Attacks against God from Within, Part 2


If you stopped by A Christian Worldview of Fiction a week or so ago, you know there was an active discussion generated by my post “Attacks on God from Within.” I answered some of the points raised by those with an opposing view in ensuing posts and some in comments, but there’s one more significant issue I want to discuss.

Some of the commenters claimed that God as He is presented in the Old Testament is so opposite from Jesus that He is unbelievable. Here are some salient quotes (note: the pages are posted in reverse order):

Otherwise GOD put us here, set us up to fall, and punished us for doing that which he set us up to do, which makes him a tyrant, not a just GOD.
– Debra Masters (p. 3, #14)

If GOD is capricious, and can do anything he wants outside of his own goodness/love/holiness, then I don’t want anything to do with Him anyway. If I have to believe that GOD is the way he is portrayed in the Old Testament, capricious, jealous, temperamental, schizophrenic to bi-polar, then he ISN’T GOD
– Debra Masters (p. 3, #28)

You read the bible and see GOD as GOD. I read it and see GOD as a tyrant. …

God is the creator. I don’t need him to be nice. But I do need him to be rational. Not capricious or violent or raging. Schizophrenic if you look at the GOD/Christ issue. …

I cannot make you understand why I cannot worship a violent, capricious, raging, maniacal, schizophrenic GOD
– Debra Masters (p. 3, #44)

I have stopped trying to rationalize such passages of Scripture – it makes God way too schizophrenic. If any world leader were to command the things that ‘god’ commands here, and any general were to carry them out as Moses apparently does here, they’d be condemned today as the worst kinds of war criminals.
– Mike Morrell (p. 1, #75)

As I thought about the idea of God being a tyrant or “schizophrenic,” I realized Abraham above anyone else, had a right to accuse God of such twisted thinking.

After all, He promised to make Abraham’s descendants into a great nation, beginning with Isaac. But while the boy was still “a lad,” God told Abraham to offer him as a sacrifice.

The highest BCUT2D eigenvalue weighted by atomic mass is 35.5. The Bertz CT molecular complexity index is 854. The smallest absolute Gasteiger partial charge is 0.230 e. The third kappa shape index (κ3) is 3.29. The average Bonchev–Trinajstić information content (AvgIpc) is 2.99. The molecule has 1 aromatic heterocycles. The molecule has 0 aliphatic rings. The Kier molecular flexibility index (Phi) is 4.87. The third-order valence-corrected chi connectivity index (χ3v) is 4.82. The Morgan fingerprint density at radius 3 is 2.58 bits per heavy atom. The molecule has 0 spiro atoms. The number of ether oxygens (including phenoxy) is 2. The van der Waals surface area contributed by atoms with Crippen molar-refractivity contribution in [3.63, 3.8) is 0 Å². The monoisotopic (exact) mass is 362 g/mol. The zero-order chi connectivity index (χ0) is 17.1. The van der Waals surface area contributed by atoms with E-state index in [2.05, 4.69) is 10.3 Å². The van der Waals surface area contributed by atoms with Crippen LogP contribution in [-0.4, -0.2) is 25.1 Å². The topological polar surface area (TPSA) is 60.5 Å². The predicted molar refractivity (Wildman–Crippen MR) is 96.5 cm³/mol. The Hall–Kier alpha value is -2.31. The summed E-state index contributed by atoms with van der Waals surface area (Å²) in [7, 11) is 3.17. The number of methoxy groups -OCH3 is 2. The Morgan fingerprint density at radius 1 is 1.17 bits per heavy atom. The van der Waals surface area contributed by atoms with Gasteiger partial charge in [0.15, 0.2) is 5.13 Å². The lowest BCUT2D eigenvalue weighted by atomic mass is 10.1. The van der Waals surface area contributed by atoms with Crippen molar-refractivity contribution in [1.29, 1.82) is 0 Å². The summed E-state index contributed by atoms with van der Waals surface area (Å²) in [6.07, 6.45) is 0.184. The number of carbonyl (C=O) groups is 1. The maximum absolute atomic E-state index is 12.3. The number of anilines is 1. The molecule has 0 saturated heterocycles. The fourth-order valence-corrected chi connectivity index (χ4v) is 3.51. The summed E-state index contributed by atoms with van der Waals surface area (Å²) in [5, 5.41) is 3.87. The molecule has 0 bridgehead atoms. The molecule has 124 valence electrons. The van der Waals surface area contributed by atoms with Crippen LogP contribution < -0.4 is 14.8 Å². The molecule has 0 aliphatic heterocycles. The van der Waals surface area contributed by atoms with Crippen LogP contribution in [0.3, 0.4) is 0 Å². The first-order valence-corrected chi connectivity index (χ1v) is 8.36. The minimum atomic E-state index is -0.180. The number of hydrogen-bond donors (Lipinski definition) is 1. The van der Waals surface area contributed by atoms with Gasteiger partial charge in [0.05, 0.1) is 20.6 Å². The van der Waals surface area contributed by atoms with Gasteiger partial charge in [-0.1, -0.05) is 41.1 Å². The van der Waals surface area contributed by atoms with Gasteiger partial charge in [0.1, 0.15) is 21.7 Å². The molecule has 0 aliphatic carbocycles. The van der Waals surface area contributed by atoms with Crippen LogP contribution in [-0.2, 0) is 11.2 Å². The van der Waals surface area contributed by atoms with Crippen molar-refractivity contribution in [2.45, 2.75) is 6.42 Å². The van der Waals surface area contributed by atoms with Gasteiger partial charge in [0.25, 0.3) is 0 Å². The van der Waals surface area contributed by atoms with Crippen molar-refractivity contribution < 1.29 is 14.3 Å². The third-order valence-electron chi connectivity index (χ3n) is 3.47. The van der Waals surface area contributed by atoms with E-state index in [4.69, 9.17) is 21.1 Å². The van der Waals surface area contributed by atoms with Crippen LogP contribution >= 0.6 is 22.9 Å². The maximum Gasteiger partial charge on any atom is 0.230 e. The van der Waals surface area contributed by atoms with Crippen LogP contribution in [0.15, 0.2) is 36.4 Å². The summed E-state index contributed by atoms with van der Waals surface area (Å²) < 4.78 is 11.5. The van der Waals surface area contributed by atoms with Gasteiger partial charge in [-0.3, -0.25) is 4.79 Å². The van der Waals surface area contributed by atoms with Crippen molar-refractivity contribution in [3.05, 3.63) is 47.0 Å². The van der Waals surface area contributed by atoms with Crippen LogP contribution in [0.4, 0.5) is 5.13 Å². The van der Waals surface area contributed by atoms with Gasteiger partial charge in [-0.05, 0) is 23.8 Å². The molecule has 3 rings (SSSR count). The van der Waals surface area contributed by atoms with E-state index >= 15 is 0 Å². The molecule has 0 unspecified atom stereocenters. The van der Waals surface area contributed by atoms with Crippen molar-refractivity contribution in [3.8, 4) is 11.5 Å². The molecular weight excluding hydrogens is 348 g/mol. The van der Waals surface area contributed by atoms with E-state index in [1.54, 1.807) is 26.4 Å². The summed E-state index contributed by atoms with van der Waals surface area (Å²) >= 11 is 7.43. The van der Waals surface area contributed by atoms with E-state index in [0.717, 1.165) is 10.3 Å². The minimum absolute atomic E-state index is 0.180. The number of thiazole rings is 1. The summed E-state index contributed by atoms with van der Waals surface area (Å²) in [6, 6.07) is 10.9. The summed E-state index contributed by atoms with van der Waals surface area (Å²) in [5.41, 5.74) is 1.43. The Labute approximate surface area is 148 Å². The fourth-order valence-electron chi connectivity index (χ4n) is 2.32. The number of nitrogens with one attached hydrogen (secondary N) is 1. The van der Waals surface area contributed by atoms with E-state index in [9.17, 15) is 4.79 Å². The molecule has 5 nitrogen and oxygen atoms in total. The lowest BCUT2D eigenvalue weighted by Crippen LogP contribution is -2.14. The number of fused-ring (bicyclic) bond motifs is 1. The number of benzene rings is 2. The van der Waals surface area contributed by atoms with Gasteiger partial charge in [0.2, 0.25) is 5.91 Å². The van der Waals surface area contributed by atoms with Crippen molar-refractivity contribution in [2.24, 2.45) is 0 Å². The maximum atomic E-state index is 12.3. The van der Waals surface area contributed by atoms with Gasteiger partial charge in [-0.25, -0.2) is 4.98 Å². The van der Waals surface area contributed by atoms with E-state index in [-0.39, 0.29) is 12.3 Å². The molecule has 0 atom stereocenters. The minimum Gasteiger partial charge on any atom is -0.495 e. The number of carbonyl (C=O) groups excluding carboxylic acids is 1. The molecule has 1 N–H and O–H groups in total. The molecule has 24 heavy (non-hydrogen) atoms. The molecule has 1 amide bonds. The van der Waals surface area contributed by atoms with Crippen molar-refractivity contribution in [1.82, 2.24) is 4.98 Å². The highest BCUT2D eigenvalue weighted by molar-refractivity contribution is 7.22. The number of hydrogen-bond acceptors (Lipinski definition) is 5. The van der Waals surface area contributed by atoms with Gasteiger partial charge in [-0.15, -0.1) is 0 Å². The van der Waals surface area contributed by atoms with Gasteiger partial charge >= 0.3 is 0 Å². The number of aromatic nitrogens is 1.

Wouldn’t you expect an argument from Abraham? Which is it, God, the boy will become a father of a nation or a sacrifice? Both can’t happen. What are you thinking? Are you … divided in your spirit? can’t make up your mind? good yesterday and evil today? Can I trust you for ANYTHING?

But no, Abraham’s reaction was entirely different. He believed God when He told him Isaac would be his heir: “Then he believed in the LORD; and He reckoned it to him as righteousness” (Gen. 15:6; also quoted by Paul in Romans and Galatians and by James).

He continued to believe God when He told him to sacrifice his son. The writer of Hebrews encapsulates his thinking:

By faith Abraham, when he was tested, offered up Isaac, and he who had received the promises was offering up his only begotten {son;} {it was he} to whom it was said, “IN ISAAC YOUR DESCENDANTS SHALL BE CALLED. He considered that God is able to raise {people} even from the dead, from which he also received him back as a type.

– Heb. 11:17-19 (NASB)

Interestingly, after Abraham proved his faith by his willingness to sacrifice his son, God gave him another promise, the Messianic promise: “In your seed all the nations of the earth shall be blessed, because you have obeyed My voice” (Gen. 22:18).

Abraham did not see God as a tyrant, as a monster, a war criminal, a child abuser, or as schizophrenic. He believed God—believed He would keep His promise even though it didn’t look possible in light of His very own commandment. Unshaken by the apparent contradiction, Abraham believed God.

Those today who want to throw out the Old Testament God in favor of a re-imaged Jesus do not have Abraham’s faith. Somehow, with a knife in his hand and his son spread on the altar before him, Abraham did not change his mind about who God is.

As a result, we have this wonderful picture of a father willing to offer his son, of a God providing a sacrificial lamb to take the place of the one destined to die. And a Messianic promise.

Published in: on February 4, 2010 at 12:10 pm  Comments (4)  
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